If you share a closet space with someone in your life, whether it's a significant other or anyone else, this can occasionally be a stressful experience. From separating each person's individual area to differences in design preferences and other basic areas, there might be a few simple themes you should be working out in advance with someone you share a closet space with.
At Precision Closets & Garage, we're happy to offer a huge range of closet options for our Salt Lake City and other Utah clients, from reach-in closets to walk-in closets and many other options for not just the bedroom, but any other part of your home. We're also happy to help with your design and setup process for any closet need, including for those arranging a shared closet space of any kind. What are some of our top recommendations for how to design and organize shared closets? Here are several.
If you and someone else in your life are in the process of selecting ideal closets for a shared space, it's important to remember that some level of compromise will be necessary. After all, you'll both be using the same space, so it needs to accommodate both of your needs as much as possible while still being functional and aesthetically pleasing.
You might not get exactly what you want in terms of looks or organization, but try to keep an open mind during the design process. It's more important that everyone is able to use the space comfortably and efficiently than it is for any one person to have their dream closet.
Perhaps the single most common cause of disagreements or stress surrounding shared closets is a simple lack of enough available space. Some buyers don't take enough time to consider all the different clothes and other possessions they'll be storing in a closet space, assuming they can just fit everything in -- but when it comes time to actually fill the closet up, they suddenly realize that there's nowhere near enough space.
While you're in the planning stages here, both parties who will be using the shared closet should be taking some time to go over their precise needs in terms of space. And because most of us tend to add clothes and possessions over time, we recommend going for a slightly larger closet size than you might think you need. It's always better to have too much space than not enough.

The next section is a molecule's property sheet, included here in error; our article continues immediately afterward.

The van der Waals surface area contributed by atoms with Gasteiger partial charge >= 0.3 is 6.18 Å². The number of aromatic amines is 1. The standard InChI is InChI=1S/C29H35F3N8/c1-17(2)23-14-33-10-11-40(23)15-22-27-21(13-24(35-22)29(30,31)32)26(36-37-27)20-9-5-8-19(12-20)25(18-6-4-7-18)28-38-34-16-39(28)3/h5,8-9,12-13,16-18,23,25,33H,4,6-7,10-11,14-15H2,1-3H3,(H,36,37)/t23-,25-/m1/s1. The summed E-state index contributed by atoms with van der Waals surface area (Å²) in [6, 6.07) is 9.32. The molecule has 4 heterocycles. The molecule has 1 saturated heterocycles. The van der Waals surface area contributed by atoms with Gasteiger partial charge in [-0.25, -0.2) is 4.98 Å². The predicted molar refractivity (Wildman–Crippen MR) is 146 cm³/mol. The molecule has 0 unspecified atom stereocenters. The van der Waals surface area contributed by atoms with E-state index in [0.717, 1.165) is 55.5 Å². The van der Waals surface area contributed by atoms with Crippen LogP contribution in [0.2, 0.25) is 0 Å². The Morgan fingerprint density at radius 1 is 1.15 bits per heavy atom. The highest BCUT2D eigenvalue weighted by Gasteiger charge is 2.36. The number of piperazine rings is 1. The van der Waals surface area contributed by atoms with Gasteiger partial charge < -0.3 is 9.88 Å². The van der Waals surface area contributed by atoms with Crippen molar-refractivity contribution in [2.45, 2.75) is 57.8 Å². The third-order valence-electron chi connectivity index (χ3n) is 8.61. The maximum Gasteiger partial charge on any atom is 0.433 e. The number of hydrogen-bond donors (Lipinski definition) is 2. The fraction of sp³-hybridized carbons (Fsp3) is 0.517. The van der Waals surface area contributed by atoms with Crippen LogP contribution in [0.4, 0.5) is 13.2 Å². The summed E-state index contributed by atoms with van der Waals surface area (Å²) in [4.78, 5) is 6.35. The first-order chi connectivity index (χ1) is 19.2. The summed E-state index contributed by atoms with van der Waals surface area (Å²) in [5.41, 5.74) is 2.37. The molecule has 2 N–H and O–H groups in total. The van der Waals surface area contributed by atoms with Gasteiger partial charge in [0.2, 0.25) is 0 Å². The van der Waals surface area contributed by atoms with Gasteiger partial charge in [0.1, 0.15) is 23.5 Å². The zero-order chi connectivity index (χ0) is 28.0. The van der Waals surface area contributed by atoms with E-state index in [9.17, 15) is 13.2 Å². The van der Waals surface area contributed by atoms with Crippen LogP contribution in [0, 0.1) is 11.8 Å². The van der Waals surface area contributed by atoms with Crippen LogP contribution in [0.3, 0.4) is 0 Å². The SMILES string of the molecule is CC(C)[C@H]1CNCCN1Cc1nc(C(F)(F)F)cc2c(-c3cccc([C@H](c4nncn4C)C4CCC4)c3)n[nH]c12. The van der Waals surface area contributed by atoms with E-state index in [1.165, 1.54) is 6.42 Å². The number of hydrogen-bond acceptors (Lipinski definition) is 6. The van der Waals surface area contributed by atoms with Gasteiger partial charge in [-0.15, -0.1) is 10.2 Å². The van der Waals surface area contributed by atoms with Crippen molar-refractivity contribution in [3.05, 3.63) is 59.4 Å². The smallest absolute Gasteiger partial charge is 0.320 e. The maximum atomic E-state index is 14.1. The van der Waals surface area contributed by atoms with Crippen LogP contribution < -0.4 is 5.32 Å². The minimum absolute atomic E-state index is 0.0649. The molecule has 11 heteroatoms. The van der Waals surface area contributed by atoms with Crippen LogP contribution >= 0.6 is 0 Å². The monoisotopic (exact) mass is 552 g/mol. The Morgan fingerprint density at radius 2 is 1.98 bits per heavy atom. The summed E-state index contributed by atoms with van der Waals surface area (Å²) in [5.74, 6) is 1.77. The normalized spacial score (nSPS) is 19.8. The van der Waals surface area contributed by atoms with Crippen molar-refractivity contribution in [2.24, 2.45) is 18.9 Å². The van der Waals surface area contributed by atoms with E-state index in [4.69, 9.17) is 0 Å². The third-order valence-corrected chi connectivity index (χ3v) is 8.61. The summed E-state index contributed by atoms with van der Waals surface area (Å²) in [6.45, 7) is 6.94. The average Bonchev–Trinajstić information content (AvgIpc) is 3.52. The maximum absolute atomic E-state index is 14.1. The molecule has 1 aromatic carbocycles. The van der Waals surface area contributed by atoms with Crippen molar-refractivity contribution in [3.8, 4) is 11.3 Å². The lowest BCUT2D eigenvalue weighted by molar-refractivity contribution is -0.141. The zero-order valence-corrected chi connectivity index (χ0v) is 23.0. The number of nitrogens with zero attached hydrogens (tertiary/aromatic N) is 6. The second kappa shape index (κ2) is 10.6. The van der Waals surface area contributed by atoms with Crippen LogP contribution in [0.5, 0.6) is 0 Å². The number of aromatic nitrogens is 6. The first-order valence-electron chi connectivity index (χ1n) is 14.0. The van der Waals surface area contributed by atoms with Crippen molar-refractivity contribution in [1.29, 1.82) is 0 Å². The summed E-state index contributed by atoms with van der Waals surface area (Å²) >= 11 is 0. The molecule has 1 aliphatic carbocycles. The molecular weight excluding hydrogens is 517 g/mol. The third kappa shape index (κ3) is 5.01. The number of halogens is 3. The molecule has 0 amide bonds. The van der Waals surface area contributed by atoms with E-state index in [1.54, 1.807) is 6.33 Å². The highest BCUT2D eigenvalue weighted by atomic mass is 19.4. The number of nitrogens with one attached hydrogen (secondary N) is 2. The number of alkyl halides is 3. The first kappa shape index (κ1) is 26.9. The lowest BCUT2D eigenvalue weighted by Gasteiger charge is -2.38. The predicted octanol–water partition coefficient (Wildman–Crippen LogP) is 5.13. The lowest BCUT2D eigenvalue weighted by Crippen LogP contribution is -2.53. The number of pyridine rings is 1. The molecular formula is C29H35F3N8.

If at all possible, it can be helpful to try and create some kind of separation between the two different people's belongings in a shared closet space. This way, each person has their own little 'area' that they can more easily keep organized, and there's less risk of accidental mixing or damaging of each other's belongings.
One popular way to do this is with a divider shelf -- essentially, a shelf that runs down the middle of the closet (at about head height) and provides a physical barrier between the two sides. If you're using a walk-in closet, you might even be able to put in two entirely separate compartments with their own doors. Just make sure that there's still enough space on both sides for each person to comfortably move around and access all their belongings.
Whenever possible, it's best to try and declutter and organize your shared closet space together. This way, you can more easily come to a mutual agreement about what should be kept in the closet and what can be thrown out or stored elsewhere. It also helps to ensure that both people are happy with the final organizational setup of the space.
If you find that you're having trouble coming to an agreement about what should stay and what should go, try to be as objective as possible. For example, if one person hasn't worn a certain item of clothing in over a year, it's probably safe to assume that they don't need it taking up space in the closet. The same goes for any other belongings that are no longer being used on a regular basis.
Especially if your shared closet space gets a bit crowded at certain times of the year, it can be helpful to move off-season items elsewhere when they're not being used. For example, winter clothes can be stored in boxes or bags under the bed during the summer months, and vice versa.
This helps to free up some extra space in the closet so that both people can more easily access the items they need on a day-to-day basis. It also helps to cut down on the overall clutter in the space, making it more pleasant and inviting to be in.
One element that's enormously valuable in any shared closet space (or really any shared living space) is labeling. Whenever possible, try to label shelves, drawers, and other areas with each person's name. This helps to prevent confusion about who owns what and makes it easier to put things back in the right place.
It can also be helpful to label storage containers or boxes that are being used to store off-season items. This way, you always know exactly what's inside them and can more easily find the things you need when you need them.
Know what will happen if you don't have a dedicated dirty laundry bin, bag or area? Dirty clothes will just be strewn all over the shared closet space, making it more difficult to keep things organized and tidy.
To avoid this problem, it's a good idea to designate a specific area for dirty laundry. This can be anything from a laundry basket or hamper to a whole section of shelves that's just for storing dirty clothes until they can be washed.
For more on how to design and manage a shared closet space with a significant other or anyone else in your life, or to learn about any of our closets, garage storage themes or other products for SLC and nearby clients, speak to the team at Precision Closets & Garage today.